Chapter 28Birth Control
Video taken from the channel: Nicole Mashburn
Webinar: An Update on Hormonal Contraception and HIV
Video taken from the channel: HIVPxResearch
Hormonal Contraception and HIV Risk: Understanding the ECHO Trial
Video taken from the channel: FP2020Global
Contraceptive Options Are Critical for Women With HIV
Video taken from the channel: Population Reference Bureau
Popular birth control methods do not increase your HIV risk: Trial
Video taken from the channel: SABC News
Hormonal Contraception May Double HIV/AIDS Risk
Video taken from the channel: VOA News
[91VOA]Does a Birth Control Method Raise HiV Risk
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Washington, Jan 9: Scientists have claimed that a using a certain type of injectable birth control could fairly increase the risk of becoming infected with HIV. A large meta-analysis of 12 studies. The world has spent nearly a quarter of a century wondering whether Africa’s most widely used birth control method could make women more likely to contract HIV. increase a woman’s risk of HIV. One possibility may be that birth control with higher levels of progestin, the synthetic form of the natural hormone progesterone, changed the vaginal lining or altered local immunity, increasing the risk for HIV infection, though the researchers emphasized that this study did not examine the physiological effects of the different contraceptive methods and more research on potential underlying biologic mechanisms. You can use any method of birth control, including combined hormonal methods like the pill, the patch, the ring, or more effective methods like the shot, the implant, or the IUD.
Just keep in mind that none of these methods prevent the transmission of HIV or other sexually transmitted infections (STIs), so it’s important to use condoms too. Combined oral contraceptives may increase the risk of STD/HIV infection (Center for Population Research, 1991). The increased risk of STD/HIV infection may be caused by the cervical ectropion induced by oral contraceptives. Cervical ectropion extends the columnar epithelium from the cervical canal to the outer portion of the cervix. Contraceptive Method and Condom Use Among Womenat Risk for HIV Infection and Other Sexually Transmitted Diseases Selected U.S.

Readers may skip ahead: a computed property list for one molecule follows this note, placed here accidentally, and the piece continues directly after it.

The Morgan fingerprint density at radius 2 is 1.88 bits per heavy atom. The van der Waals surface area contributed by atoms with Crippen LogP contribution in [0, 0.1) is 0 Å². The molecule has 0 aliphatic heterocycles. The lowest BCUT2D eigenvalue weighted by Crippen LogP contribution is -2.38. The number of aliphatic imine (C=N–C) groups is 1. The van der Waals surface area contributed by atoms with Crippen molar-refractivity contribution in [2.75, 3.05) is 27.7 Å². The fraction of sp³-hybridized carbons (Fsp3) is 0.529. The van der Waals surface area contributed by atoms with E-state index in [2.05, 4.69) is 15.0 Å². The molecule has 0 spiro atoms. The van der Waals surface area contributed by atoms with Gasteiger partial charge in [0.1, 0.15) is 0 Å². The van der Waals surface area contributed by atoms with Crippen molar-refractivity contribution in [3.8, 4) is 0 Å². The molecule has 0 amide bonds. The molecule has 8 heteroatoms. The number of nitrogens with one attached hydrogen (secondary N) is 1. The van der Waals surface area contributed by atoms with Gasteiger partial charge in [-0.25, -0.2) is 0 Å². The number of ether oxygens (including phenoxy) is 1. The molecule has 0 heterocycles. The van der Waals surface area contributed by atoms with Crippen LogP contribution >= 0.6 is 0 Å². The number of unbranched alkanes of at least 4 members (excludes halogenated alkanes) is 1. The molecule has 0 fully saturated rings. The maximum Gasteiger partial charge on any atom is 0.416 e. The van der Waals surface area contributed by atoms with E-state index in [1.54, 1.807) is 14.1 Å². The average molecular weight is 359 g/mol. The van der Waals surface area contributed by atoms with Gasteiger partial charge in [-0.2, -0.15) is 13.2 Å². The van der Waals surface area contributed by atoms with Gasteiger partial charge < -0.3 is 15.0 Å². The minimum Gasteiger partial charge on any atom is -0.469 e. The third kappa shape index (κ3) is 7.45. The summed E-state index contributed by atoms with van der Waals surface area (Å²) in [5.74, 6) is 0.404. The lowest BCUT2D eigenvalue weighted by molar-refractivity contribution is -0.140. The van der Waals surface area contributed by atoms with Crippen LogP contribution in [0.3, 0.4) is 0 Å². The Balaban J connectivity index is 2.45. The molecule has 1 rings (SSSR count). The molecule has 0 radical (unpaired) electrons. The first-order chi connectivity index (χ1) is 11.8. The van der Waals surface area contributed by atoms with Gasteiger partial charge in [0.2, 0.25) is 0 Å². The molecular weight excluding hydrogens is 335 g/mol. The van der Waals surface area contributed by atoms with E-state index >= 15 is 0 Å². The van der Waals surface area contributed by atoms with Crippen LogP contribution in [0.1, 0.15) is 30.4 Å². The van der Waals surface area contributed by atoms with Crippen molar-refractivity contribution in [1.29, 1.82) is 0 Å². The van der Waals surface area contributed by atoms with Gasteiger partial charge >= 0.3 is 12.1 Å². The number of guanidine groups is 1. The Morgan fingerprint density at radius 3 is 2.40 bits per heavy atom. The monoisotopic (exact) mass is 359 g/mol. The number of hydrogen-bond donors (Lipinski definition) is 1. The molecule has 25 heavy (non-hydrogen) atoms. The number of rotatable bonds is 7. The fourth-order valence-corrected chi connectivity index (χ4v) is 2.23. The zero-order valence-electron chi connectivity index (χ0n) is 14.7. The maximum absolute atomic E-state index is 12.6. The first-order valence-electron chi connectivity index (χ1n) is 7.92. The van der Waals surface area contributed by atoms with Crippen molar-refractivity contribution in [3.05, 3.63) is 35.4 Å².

Sites, 1993-1994. A primary strategy for decreasing the spread of human immunodeficiencyvirus (HIV) and other sexually transmitted diseases (STDs) is to increasethe rate of condom use among at-risk persons, and an important approach forreducing unintended. Part of this future research programme includes the recognition that the different hormonal contraceptives may have differential impact on this potential risk, with the most concerning evidence of increased risk of acquisition of HIV notable primarily for women who use DMPA.7For example, the risk of elevated HIV transmission from the use of combined hormonal contraceptives, progestogen-releasing intrauterine devices (IUDs) or contraceptive implants may be lower in comparison to DMPA.
21 rows · Dec 31, 2018 · It can, depending on your health and the type of birth control you use. Talk to. Only birth control methods with hormones may raise your chance of blood clots.
Barrier methods such as condoms and diaphragms do not. Neither do medical sterilization procedures, like getting your. The Centers for Disease Control and Prevention (CDC) recommends that all women get tested for HIV before they become pregnant or as early as possible during each pregnancy.
The earlier HIV is detected, the sooner HIV medicines can be started. Pregnant women with HIV take HIV medicines to reduce the risk of mother-to-child transmission of HIV.
List of related literature:
|from Williams Textbook of Endocrinology|
|from Varney’s Midwifery|
|from Sexually Transmitted Infections E-book|
|from Our Sexuality|
|from The Concise Encyclopedia of Sociology|
|from Varney’s Midwifery|
|from Mandell, Douglas, and Bennett’s Principles and Practice of Infectious Diseases|
|from Women’s Health Care in Advanced Practice Nursing, Second Edition|
|from Mandell, Douglas, and Bennett’s Principles and Practice of Infectious Diseases E-Book|
|from Hacker & Moore’s Essentials of Obstetrics and Gynecology E-Book|